18. lmao, Alicia…I wish I would have read your reply before I posted my reply to Wil….cause I totally did Squee…in life and in print…now I have to hide my head in mock shame. Totally pegged me and you never even met me :)

  19. I was sad to find out elsewhere you don’t have your VW anymore!
    However, the odd thing is … you now have a Mini Cooper, which if I couldn’t have my VW – is exactly the car I want. Must be a “thing.”

  20. Sounds like a blissful day! You always remind me to appreciate the seemingly normal but so very important things in my life (husband, friends, a student at work who makes me howl with laughter) and how very lucky I am to have them.

  21. Wil,
    It is great to see that you are giving credit to these art music people. You had a busy day and something positive could come in full view very soon.
    FG

  22. Two things I can relate to from sales:
    1) If you are getting a lot of sales the ones you miss don’t matter as much
    2) If you dont invest a TON of time into something its easier to move on to the next opportunity
    You have been working a lot lately which probably helps!

  23. Wil-I try to do something I enjoy each day, too. But most of my favorite activities are creative…Let’s see…ummm- I crochet, bake[I have made a DeLorean out of cake], write poetry and short stories, etch glass, make jewelry(sometimes out of vintage pieces, or items not meant to be jewelry, such as Christmas ornaments, or the colored wire from inside USB cables and phone cord), I design/create custom price tags for some of my friends, I decorate the boxes that I put the jewelry I make into before I send it, and a few thousand other crafty things-just to make sure I don’t go batty. The Pisces psyche is prone to flitting around creatively, if I only have one project going then I get bored/depressed. And all of that is on top of my day job(middle management at an office supply store) and finishing my bachelors degree.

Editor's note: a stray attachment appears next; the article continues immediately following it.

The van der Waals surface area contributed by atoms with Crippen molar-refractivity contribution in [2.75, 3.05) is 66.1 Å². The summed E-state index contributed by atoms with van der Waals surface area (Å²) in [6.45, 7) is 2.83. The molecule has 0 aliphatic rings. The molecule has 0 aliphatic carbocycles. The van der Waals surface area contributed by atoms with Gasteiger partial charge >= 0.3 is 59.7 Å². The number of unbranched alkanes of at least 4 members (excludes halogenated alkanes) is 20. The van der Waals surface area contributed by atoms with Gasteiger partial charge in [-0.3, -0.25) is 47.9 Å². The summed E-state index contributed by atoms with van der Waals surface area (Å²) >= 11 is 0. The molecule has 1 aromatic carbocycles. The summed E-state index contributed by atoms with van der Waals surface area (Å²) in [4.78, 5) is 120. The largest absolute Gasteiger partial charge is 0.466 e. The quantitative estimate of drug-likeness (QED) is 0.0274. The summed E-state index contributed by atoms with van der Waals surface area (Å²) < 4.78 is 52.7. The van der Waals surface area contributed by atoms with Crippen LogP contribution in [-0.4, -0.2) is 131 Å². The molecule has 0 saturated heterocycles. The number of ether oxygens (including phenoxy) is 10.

Keep up the chain and don’t forget-sometimes figuring out how to reach the last roll of toilet paper from the toilet-can be considered a creative endeavor{depending on how you do it!}
    Sorry for the rambling-but I did work today and then right as I was going to go to bed, stupidly checked my twitter…and then your blog, and my email, and next thing I know it’s almost 5 am. and I am rambling about my life to someone I have saved on my DVR["The Two Live Crew Job" Leverage] love the Kobayashi Maru line…anyway I digress again…goodnight before I make a bigger fool of myself..

  24. Wil, I too would have reacted the same as you did over missing an opportunity to meet Matt Smith (or anyone else from Doctor Who, past or present). In any case will need to check out that interview later (no can do at work, as Nerdist is blocked by my work firewall as being porn [???]).
    As for the writing/rewrite process, I find that it is best to let the text rest for a few hours or days before proceeding to a review or rewrite. This way you detach yourself from your own writing and can cast a more critical eye on the text.

  25. I was just asking over at the Nerdist site when you were going to be on the podcast. Hope you guys can work out a time soon, I think it would be a fun one. :)

  26. I can only speak for myself, but being in the UK, the time difference means that by the time I find out you have a new blog, the moment has usually passed for pithy comments – I tend to assume that after a day or so you don’t have the time to look back at your old content to look at the last stragglers of comments.
    Unless there’s a Doctor Who reference in your blog, in which case of course time is relative. :-)